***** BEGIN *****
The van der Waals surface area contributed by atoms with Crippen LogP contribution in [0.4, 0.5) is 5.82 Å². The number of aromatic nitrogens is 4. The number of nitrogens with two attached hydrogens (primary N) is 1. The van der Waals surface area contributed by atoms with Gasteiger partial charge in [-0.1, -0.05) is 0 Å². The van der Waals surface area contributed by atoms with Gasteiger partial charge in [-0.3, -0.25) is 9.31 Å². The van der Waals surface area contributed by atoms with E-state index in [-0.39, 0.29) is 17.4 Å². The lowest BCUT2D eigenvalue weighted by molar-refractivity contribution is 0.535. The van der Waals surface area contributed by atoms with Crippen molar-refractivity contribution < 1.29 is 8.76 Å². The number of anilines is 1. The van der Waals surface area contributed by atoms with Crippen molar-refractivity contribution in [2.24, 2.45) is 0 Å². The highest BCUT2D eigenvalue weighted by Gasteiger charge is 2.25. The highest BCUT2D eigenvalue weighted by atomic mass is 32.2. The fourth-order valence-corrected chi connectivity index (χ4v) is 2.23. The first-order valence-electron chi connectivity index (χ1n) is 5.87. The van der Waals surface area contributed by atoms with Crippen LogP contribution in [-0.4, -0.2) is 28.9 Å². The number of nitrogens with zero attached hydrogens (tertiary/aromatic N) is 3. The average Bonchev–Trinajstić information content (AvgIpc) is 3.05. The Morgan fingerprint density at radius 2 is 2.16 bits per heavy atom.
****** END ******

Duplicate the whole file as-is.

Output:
The van der Waals surface area contributed by atoms with Crippen LogP contribution in [0.4, 0.5) is 5.82 Å². The number of aromatic nitrogens is 4. The number of nitrogens with two attached hydrogens (primary N) is 1. The van der Waals surface area contributed by atoms with Gasteiger partial charge in [-0.1, -0.05) is 0 Å². The van der Waals surface area contributed by atoms with Gasteiger partial charge in [-0.3, -0.25) is 9.31 Å². The van der Waals surface area contributed by atoms with E-state index in [-0.39, 0.29) is 17.4 Å². The lowest BCUT2D eigenvalue weighted by molar-refractivity contribution is 0.535. The van der Waals surface area contributed by atoms with Crippen molar-refractivity contribution < 1.29 is 8.76 Å². The number of anilines is 1. The van der Waals surface area contributed by atoms with Crippen molar-refractivity contribution in [2.24, 2.45) is 0 Å². The highest BCUT2D eigenvalue weighted by Gasteiger charge is 2.25. The highest BCUT2D eigenvalue weighted by atomic mass is 32.2. The fourth-order valence-corrected chi connectivity index (χ4v) is 2.23. The first-order valence-electron chi connectivity index (χ1n) is 5.87. The van der Waals surface area contributed by atoms with Crippen LogP contribution in [-0.4, -0.2) is 28.9 Å². The number of nitrogens with zero attached hydrogens (tertiary/aromatic N) is 3. The average Bonchev–Trinajstić information content (AvgIpc) is 3.05. The Morgan fingerprint density at radius 2 is 2.16 bits per heavy atom.